The titular river unites a farmer recently released from prison, his young son, and an ambitious saloon singer. In order to survive, each must be purged of anger, and each must learn to understand and care for the others.
When billionaire Jean-Marc Clement learns that he is to be satirized in an off-Broadway revue, he passes himself off as an actor playing him in order to get closer to the beautiful star of the show, Amanda Dell.
Showgirls Lorelei Lee and Dorothy Shaw travel to Paris, pursued by a private detective hired by the suspicious father of Lorelei's fiancé, as well as a rich, enamored old man and many other doting admirers.
Innocent rodeo cowboy Bo falls in love with cafe singer Cherie in Phoenix. She tries to run away to Los Angeles but he finds her and forces her to board the bus to his home in Montana. When the bus stops at Grace's Diner the passengers learn that the road ahead is blocked. By now everyone knows of the kidnapping, but Bo is determined to have Cherie.Written by
Ed Stephan <email@example.com>
Don Murray recalled a scene in which Joshua Logan wanted a "two-head close-up" shot, one of the first in the CinemaScope process being used for the film. Because of the width of the image, the top of Murray's head was out of the frame. "The audience won't miss the top of your head, Don," Marilyn Monroe explained. "They know it's there because it's already been established." Another laugh came when Murray mistakenly used the word "scaly" in a scene and Monroe told him it had been "a Freudian slip" because the scene had a sexual connotation. "You see," she continued, "you were thinking unconsciously of a snake. That's why you said 'scaly.' And a snake is a phallic symbol. Do you know what a phallic symbol is, Don?" Murray's reply: "Know what it is? Hell, I've got one!" See more »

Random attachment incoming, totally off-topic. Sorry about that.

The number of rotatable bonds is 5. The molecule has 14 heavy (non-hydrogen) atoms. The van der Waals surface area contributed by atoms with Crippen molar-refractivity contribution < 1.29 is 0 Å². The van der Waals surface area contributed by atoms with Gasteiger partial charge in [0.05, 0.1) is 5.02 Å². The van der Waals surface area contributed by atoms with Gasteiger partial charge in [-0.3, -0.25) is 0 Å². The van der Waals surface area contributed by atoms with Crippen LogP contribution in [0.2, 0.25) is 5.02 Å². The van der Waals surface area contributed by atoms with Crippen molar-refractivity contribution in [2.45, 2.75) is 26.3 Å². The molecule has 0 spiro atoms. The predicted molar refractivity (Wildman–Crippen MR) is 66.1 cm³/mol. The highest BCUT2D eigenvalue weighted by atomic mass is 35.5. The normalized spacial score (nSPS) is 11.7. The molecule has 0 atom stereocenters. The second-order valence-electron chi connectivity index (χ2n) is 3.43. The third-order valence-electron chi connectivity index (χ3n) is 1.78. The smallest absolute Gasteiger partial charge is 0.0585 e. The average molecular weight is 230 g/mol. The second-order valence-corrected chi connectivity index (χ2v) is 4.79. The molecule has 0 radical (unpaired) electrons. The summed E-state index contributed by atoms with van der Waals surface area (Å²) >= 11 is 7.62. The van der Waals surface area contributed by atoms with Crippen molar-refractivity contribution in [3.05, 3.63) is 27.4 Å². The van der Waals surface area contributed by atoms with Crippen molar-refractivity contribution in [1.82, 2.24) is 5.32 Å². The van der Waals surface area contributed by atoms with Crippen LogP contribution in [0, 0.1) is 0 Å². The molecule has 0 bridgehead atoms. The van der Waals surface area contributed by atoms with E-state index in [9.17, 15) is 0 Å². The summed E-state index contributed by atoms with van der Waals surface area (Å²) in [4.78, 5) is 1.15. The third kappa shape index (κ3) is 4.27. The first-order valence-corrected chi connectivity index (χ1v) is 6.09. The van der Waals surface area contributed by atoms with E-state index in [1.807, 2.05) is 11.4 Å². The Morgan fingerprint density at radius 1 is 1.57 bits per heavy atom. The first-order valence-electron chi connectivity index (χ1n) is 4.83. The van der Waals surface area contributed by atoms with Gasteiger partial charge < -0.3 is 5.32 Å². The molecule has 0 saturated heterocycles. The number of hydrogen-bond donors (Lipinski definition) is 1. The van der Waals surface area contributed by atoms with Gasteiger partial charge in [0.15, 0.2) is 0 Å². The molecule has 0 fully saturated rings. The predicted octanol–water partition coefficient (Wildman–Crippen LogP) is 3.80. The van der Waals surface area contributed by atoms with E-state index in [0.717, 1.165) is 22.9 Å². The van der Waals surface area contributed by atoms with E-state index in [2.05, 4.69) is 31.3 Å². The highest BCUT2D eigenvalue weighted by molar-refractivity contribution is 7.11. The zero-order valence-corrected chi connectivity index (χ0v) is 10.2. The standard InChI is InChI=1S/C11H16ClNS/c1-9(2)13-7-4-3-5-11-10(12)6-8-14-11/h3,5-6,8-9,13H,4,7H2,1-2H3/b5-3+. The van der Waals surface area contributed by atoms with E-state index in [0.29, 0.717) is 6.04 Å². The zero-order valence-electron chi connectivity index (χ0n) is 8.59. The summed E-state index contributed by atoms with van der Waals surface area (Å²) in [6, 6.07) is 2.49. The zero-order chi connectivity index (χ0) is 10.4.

The camera lens that the Life photographer uses at the rodeo is too short a focal length for this sporting event. In addition, a mono-pod or tripod would have typically been used with a long lens for sports photography. See more »
"I almost married a cousin of mine when I was 14, but Pappy wouldn't have it!" (Cherie)
"Bus Stop" is named for the setting of the last half-hour of this film, the bus stop in the snow, somewhere in Wyoming, where Beau finally gets his 'comeuppance', right before he and Cherie reconcile. If this movie had not been made in 1956, but instead in modern times, it would have received a very laughable reception. As it is, I consider it a cult classic in the genre of "The Rocky Horror Picture Show", so horrible and fake are the characters and the dialog.
However, Marilyn Monroe, in her 26th film, playing a simple showgirl from Arkansas, does very well with her role. Don Murray as "Beau", in his very first film, is so obnoxious that by the time he apologises for his bad behavior, we no longer care about him, and "Cherie's" accepting him just doesn't make sense. Hope Lange has a small part as "Elma" on the bus, in this her first film. She and Murray married afterward in real life, but it didn't last. Murray made a number of other films, including the father in "Quarterback Princess" in 1983 with Helen Hunt.
The reason to see this film is Marilyn Monroe in her prime, almost 30, and only 6 years from her death. The story, of the possessive cowboy who decides to marry Cherie and haul her away to his ranch in Montana, is pretty simple and pretty implausible. The scene in the bus stop, where he finally kisses her "for serious", was also featured in an episode of Northern Exposure, with Chris playing Beau and Maggie playing Cherie, for a community theater production they were rehearsing for.
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